"Endure hardship as discipline; God is treating you as sons. For what son is not disciplined by his father? If you are not disciplined (and everyone undergoes discipline), then you are illegitimate children and not true sons. Moreover, we have all had human fathers who disciplined us and we respected them for it. How much more should we submit to the Father of our spirits and live! Our fathers disciplined us for a little while as they thought best; but God disciplines us for our good, that we may share in his holiness. No discipline seems pleasant at the time, but painful. Later on, however, it produces a harvest of righteousness and peace for those who have been trained by it" (Hebrews 12:7-11).
This brings me to my next point...

*Motive: I'm no expert, but it seems to me that the motive of abuse is to exercise power and control. It has nothing to do with love. It involves belittling another human being to make yourself feel bigger, to compensate for your own inadequacy. In contrast, when God inflicts His wrath on mankind, His motive is ultimately love. Yes, we need to understand that He has ultimate power and authority, that He is ultimately in control, that He is bigger than us. All this is TRUTH--and we would be in dire straits if He wasn't bigger than us.

The key, though, is that this isn't the last word on God's character. He displays those qualities from a heart of love. Anyone who doubts this should examine the life of Jesus. A God who does not truly love His people does not send His only Son to die so that He might spend eternity with them. He does not go to such great lengths to redeem them. "But God demonstrates his own love for us in this: While we were still sinners, Christ died for us" (Romans 5:8).

When the Israelites experienced God's wrath, there was a higher purpose in play. God didn't allow them to suffer and be defeated for no reason. He allowed it so that their hearts would be turned to repentance--so that they would realize the folly of their ways and seek Him. So that they could return to a love relationship with Him. He knew that only when they were thwarted in their attempts to seek affection and fulfillment and validation in other places would they come back to Him, their only true source of love and fulfillment and identity.

I hope all that rambling makes at least an iota of sense. Maybe another of my readers can respond to this more articulately?

Baffled, Disgusted, Amazed and Saddened

It seems everybody and their mother are blogging about Hurricane Katrina's aftermath. Guess I'll join the bandwagon. (Nothing like terrible grammar and cliches to open a blog entry. What was that I said about being an impostor as a writer?) I have a few random thoughts about the whole situation.

*I can't help but be baffled by the arrogance of man. I don't mean to sound heartless, and I speak not of current New Orleans residents but of America collectively. Nothing like building a city below sea level and surrounded by three huge bodies of water...kind of reminds me of the "unsinkable" Titanic. What did we expect?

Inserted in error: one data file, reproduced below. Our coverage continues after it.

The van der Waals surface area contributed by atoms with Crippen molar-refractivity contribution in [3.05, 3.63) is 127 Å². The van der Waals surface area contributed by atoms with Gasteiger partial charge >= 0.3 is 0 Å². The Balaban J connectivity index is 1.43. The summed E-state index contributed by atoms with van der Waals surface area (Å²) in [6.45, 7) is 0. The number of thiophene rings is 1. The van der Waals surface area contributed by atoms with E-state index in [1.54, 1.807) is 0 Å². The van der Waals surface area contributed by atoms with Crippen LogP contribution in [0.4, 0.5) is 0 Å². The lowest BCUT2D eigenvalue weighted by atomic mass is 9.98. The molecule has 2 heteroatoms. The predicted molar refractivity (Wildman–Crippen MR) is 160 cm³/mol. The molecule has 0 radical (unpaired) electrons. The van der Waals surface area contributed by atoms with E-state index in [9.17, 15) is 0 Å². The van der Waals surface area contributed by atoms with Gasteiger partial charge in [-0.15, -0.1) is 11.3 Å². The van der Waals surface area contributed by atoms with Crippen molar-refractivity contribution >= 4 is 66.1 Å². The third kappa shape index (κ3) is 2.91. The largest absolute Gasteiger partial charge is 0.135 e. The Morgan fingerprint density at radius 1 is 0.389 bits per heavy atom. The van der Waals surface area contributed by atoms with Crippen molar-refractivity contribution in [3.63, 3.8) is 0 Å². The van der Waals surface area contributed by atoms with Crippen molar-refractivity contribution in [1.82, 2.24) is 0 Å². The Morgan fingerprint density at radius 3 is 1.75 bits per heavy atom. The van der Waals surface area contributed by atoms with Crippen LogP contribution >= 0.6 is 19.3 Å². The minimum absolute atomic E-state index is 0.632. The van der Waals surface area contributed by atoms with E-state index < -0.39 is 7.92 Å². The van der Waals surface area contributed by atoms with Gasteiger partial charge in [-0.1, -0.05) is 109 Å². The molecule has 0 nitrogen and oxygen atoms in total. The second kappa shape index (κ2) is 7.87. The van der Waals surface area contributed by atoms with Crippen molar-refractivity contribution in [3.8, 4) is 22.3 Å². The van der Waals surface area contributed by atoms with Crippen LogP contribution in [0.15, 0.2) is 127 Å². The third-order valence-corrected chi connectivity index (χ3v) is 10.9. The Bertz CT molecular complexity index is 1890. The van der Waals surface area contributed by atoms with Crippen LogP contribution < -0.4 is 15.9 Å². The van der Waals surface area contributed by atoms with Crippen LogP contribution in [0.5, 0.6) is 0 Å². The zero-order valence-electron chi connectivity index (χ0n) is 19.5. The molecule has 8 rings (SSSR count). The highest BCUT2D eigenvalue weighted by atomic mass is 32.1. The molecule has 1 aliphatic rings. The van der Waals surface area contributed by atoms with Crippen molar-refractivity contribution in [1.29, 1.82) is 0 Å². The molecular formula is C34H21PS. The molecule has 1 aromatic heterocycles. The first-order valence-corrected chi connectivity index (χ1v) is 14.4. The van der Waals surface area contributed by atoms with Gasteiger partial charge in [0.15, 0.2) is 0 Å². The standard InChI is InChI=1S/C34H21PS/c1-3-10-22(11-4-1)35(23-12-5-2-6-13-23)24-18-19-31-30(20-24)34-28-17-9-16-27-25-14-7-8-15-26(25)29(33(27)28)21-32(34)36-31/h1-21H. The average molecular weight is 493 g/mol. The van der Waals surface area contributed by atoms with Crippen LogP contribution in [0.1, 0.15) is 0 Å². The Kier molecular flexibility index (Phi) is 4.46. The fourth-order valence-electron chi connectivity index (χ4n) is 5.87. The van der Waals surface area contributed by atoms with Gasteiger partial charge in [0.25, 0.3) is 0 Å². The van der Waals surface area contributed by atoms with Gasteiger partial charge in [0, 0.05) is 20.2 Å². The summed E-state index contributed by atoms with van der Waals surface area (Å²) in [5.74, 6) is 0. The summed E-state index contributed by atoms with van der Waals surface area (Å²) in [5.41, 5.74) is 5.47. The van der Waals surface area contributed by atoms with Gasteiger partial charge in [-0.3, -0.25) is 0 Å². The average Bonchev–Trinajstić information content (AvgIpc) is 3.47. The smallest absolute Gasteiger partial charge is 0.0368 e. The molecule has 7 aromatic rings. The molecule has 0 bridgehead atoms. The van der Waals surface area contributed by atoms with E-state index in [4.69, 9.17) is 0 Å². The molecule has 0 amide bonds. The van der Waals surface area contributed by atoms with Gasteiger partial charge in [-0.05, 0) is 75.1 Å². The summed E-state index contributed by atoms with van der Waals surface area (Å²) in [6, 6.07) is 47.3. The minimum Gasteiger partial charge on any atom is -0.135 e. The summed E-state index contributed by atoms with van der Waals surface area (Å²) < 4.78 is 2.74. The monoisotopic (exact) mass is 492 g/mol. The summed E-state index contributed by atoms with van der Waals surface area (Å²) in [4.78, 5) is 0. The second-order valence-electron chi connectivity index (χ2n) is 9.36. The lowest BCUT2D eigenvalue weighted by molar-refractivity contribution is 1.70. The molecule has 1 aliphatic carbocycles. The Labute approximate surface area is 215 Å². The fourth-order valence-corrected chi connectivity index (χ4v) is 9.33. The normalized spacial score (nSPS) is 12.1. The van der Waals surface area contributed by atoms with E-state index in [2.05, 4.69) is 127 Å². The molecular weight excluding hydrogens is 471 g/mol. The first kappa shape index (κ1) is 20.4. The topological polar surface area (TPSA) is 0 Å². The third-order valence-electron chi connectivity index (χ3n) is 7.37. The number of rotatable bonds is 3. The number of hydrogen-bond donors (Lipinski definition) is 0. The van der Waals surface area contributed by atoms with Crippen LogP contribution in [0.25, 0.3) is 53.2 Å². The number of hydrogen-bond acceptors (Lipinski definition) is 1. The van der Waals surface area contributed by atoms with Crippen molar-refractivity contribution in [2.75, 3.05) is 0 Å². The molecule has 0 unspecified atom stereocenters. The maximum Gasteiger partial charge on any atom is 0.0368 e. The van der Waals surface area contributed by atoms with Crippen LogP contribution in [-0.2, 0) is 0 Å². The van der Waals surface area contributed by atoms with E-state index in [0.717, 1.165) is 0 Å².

*I can't help but be disgusted at the depravity of man. Some looting is understandable--by that I mean, you've got these desperate people, and they need supplies: food, water, etc. One man I read about on CNN apparently felt embarrassed as he exited Rite Aid and defended his actions to the reporter, showing his surgery scar and explaining that he needed pads for incontinence. Does anyone fault him, or others who have taken bottles of water and snacks from convenience stores? Certainly not. But stealing appliances? Fat lot of good those are going to do you in a drowning city that won't have power for months. Do you think there will really be room in the helicopter, or on the buses that tens of thousands are clamoring to board, for your new TV set? And the depravity goes far beyond looting. Raping women, shooting at helicopters and military personnel who are trying to help...all I can do is shake my head in disbelief.

*I feel amazed and saddened by the suffering of man. Don't think I'm watching this whole disaster unfold with a critical, unfeeling heart. I feel compassion and grief for the victims of the hurricane and flooding. The devastation is too overwhelming for my brain to comprehend. I can't fathom what these people are going through--having loved ones ripped from their grasp, knowing that everything they had is now under(sewage-filled, toxic, disease-ridden)water, living in squalor surrounded by human waste and dead bodies, desperate for sustenance, wondering how you will ever recover or rebuild your life...I almost feel numb, not because I don't care, but because I can't wrap my understanding around such desperate conditions. Then I stop to ponder the idea that millions around the world live in these kinds of desperate conditions daily--for them, it's not the aftermath of a natural disaster, but rather the realities of everyday life. Again I shake my head in disbelief, unable to imagine.

As I continue to watch the Today show or for updates, I feel a sense of despair for the situation. Every time I check for updates, it seems things have further deteriorated and I wonder how anyone is ever going to get some semblance of control, let alone get the victims out of there and provide for their basic needs.

And what am I doing about it? What should I be doing about it?